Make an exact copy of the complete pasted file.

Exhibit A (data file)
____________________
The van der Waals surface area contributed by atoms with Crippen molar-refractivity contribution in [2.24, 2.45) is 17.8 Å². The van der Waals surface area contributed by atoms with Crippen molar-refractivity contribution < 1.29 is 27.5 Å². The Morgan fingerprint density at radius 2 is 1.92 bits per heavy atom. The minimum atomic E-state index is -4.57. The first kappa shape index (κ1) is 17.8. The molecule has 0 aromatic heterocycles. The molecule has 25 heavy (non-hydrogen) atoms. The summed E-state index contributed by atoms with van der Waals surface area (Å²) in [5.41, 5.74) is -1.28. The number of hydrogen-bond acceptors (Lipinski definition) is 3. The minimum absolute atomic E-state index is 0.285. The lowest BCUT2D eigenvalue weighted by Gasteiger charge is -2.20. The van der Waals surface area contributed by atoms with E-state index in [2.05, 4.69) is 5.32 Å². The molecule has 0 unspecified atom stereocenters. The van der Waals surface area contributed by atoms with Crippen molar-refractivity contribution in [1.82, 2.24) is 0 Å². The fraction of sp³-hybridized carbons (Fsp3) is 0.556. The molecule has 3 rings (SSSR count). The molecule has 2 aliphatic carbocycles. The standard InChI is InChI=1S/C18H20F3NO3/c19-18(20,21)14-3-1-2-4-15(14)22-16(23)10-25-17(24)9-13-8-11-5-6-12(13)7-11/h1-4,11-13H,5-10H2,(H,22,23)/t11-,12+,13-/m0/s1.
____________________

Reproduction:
The van der Waals surface area contributed by atoms with Crippen molar-refractivity contribution in [2.24, 2.45) is 17.8 Å². The van der Waals surface area contributed by atoms with Crippen molar-refractivity contribution < 1.29 is 27.5 Å². The Morgan fingerprint density at radius 2 is 1.92 bits per heavy atom. The minimum atomic E-state index is -4.57. The first kappa shape index (κ1) is 17.8. The molecule has 0 aromatic heterocycles. The molecule has 25 heavy (non-hydrogen) atoms. The summed E-state index contributed by atoms with van der Waals surface area (Å²) in [5.41, 5.74) is -1.28. The number of hydrogen-bond acceptors (Lipinski definition) is 3. The minimum absolute atomic E-state index is 0.285. The lowest BCUT2D eigenvalue weighted by Gasteiger charge is -2.20. The van der Waals surface area contributed by atoms with E-state index in [2.05, 4.69) is 5.32 Å². The molecule has 0 unspecified atom stereocenters. The van der Waals surface area contributed by atoms with Crippen molar-refractivity contribution in [1.82, 2.24) is 0 Å². The fraction of sp³-hybridized carbons (Fsp3) is 0.556. The molecule has 3 rings (SSSR count). The molecule has 2 aliphatic carbocycles. The standard InChI is InChI=1S/C18H20F3NO3/c19-18(20,21)14-3-1-2-4-15(14)22-16(23)10-25-17(24)9-13-8-11-5-6-12(13)7-11/h1-4,11-13H,5-10H2,(H,22,23)/t11-,12+,13-/m0/s1.